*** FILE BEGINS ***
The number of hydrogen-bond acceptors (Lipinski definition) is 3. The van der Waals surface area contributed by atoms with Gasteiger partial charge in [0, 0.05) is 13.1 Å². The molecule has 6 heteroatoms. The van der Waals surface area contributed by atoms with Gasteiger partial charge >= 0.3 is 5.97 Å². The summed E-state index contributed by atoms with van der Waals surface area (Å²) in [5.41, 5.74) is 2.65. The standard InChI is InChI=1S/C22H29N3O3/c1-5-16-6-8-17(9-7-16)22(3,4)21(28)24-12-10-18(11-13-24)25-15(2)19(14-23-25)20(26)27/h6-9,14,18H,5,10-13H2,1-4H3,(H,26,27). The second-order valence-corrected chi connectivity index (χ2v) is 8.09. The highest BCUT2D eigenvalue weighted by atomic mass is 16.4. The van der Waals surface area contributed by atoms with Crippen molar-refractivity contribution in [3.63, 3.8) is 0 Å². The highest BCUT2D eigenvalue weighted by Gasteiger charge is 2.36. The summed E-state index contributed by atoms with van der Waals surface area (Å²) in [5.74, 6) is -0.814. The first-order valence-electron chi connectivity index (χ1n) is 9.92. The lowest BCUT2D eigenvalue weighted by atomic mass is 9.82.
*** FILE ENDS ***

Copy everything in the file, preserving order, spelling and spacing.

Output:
The number of hydrogen-bond acceptors (Lipinski definition) is 3. The van der Waals surface area contributed by atoms with Gasteiger partial charge in [0, 0.05) is 13.1 Å². The molecule has 6 heteroatoms. The van der Waals surface area contributed by atoms with Gasteiger partial charge >= 0.3 is 5.97 Å². The summed E-state index contributed by atoms with van der Waals surface area (Å²) in [5.41, 5.74) is 2.65. The standard InChI is InChI=1S/C22H29N3O3/c1-5-16-6-8-17(9-7-16)22(3,4)21(28)24-12-10-18(11-13-24)25-15(2)19(14-23-25)20(26)27/h6-9,14,18H,5,10-13H2,1-4H3,(H,26,27). The second-order valence-corrected chi connectivity index (χ2v) is 8.09. The highest BCUT2D eigenvalue weighted by atomic mass is 16.4. The van der Waals surface area contributed by atoms with Crippen molar-refractivity contribution in [3.63, 3.8) is 0 Å². The highest BCUT2D eigenvalue weighted by Gasteiger charge is 2.36. The summed E-state index contributed by atoms with van der Waals surface area (Å²) in [5.74, 6) is -0.814. The first-order valence-electron chi connectivity index (χ1n) is 9.92. The lowest BCUT2D eigenvalue weighted by atomic mass is 9.82.